Farm subsidies are undeniably essential in the fundamental economic
value of the cost of food, which in the United States is the lowest
of all industrialized nations.
One argument over public grazing is that artificially low grazing
fees amount to a net loss for the government and benefit only
a small number of permit holders, some of whom represent wealthy
corporations in their own right.
Combined losses of the BLM and Forest Service on revenues versus
costs of public grazing were reported from 1994 to 1996 to have
been $66 million. In the same period, the government reported
losses of $355 million on recreation and $290 million on timber.
One reason may be found in the fact that the federal agencies
are overweight in administration, requiring 78 employees per million
AUMs, compared to 20 employees per million AUMs on state grazing
Interior Secretary Bruce Babbitt has led environmental arguments
that grazing permits benefit fewer than 27,000 ranchers and less
than 5 percent of national beef production. This may be more true
as a result of continued federal pressure on small operators,
but even so, 80 percent of ranchers using federal lands make a
net income of less than $30,000 a year, and the BLM itself estimates
that 20 percent of calves shipped to feeder lots come off the
The relatively small number of ranchers benefiting from grazing
permits is indicative of the historic nature of the cattle industry
in the West especially, in which relatively few major producers
(including Babbitts own family) control large herds. One of the
nations largest federal grazing permits in Rock Springs, Wyo.,
is held by the Rock Springs Grazing Association, which actually
represents nearly 50 individual ranchers.
As a result not only of stagnant cattle prices, but increasing
regulations, the number of active permits on public land has declined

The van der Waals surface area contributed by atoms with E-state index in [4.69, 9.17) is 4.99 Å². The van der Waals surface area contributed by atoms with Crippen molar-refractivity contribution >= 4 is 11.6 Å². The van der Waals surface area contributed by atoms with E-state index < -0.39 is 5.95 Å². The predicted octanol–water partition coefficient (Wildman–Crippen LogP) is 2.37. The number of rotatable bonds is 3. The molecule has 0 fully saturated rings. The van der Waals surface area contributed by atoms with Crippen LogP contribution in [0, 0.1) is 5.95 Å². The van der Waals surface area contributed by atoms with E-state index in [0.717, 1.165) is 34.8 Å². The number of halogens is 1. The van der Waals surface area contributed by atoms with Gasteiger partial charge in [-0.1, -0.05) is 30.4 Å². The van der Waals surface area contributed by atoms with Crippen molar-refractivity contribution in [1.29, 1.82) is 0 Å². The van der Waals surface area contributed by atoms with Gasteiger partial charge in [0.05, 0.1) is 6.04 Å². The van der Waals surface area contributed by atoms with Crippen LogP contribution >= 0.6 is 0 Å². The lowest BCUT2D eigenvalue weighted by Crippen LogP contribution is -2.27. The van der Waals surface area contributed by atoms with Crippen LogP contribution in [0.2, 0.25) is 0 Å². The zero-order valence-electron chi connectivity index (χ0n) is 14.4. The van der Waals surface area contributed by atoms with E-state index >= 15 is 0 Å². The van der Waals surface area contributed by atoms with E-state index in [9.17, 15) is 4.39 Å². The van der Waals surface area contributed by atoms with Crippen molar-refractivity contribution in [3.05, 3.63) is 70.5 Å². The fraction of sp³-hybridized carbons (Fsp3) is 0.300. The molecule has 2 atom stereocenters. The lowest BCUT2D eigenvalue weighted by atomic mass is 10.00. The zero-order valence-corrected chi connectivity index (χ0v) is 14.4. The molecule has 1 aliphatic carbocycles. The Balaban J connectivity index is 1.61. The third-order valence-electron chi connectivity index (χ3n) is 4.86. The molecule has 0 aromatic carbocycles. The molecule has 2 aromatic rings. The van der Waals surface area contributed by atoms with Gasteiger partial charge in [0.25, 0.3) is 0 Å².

since 1988 by about 20 percent. Reduction in allowed AUMs on some
permits have declined in this decade by as much as 50 percent.
That the total number of cattle remains roughly the same reflects
the pressure on smaller operators, not the larger ones.
- Historically, the purpose of permits on public land was to aid
in organized development of the West and its settlements, something
that was accomplished. Permit holders were expected to operate
from their own deeded land near to the permitted range. This is
- Improvements on grazing permits, including fences, water and spring
improvements and protection of riparian areas are the responsibility
of the livestock operator and done at substantial cost to the
- Fair market value for grazing fees on private lands has been estimated
to be from nearly $6 per AUM to more than $17, with an average
estimate of $9.80 per AUM in 17 western states. However, unlike
federal leases, a private owner, not the lease holder, is responsible
for all improvements and care of the cattle as well as the range.
and now administered by the Bureau of Land Management. Those earliest
fees amounted to five cents per Animal Unit Monthfor the amount
of forage sufficient to sustain a cow and a calf or five sheep
for a month. Payments to the government for AUMs amounted to over
$10 million in 1998.
Aside from environmental issues discussed elsewhere in this report,
at the heart of arguments about grazing on public lands is the
question of a subsidy provided to federal permit holders who,
in theory, would have to pay more to graze on private lands.
The federal government has attempted to address that question
in numerous actions, beginning with the Independent Offices Appropriation
Act of 1952, which required fair market value for federal lands
leased or sold, and culminating most recently in the Department
of Interiors Rangeland Reform of 1994, which attempted to tie
grazing costs to supposed environmental damage.
However, two laws are the key to federal grazing fees: the Federal
Land Policy Management Act (FLPMA) of 1976, and the Public Rangelands
Improvement Act (PRIA) of 1978, both of which attempted to tie
fees to the value of the land and the value of what it annually
Under PRIA in 1980, grazing fees reached their highest point in
history of $2.36 per AUM on BLM land and $2.41 on Forest Service
land. The fees proved to be unrealistically high in relation to
production and gradually fell back to $1.35 per AUM on all public
land, where they stood in 1999, while legal challenges continue
over Rangeland Reform.
IS IT A SUBSIDY?
In a variety of ways, from irrigation to price supports, the federal
government is said to subsidize much of American agriculture.
Government subsidies in one form or another, in fact, are common
in most agriculturally producing nations, and encouraged by international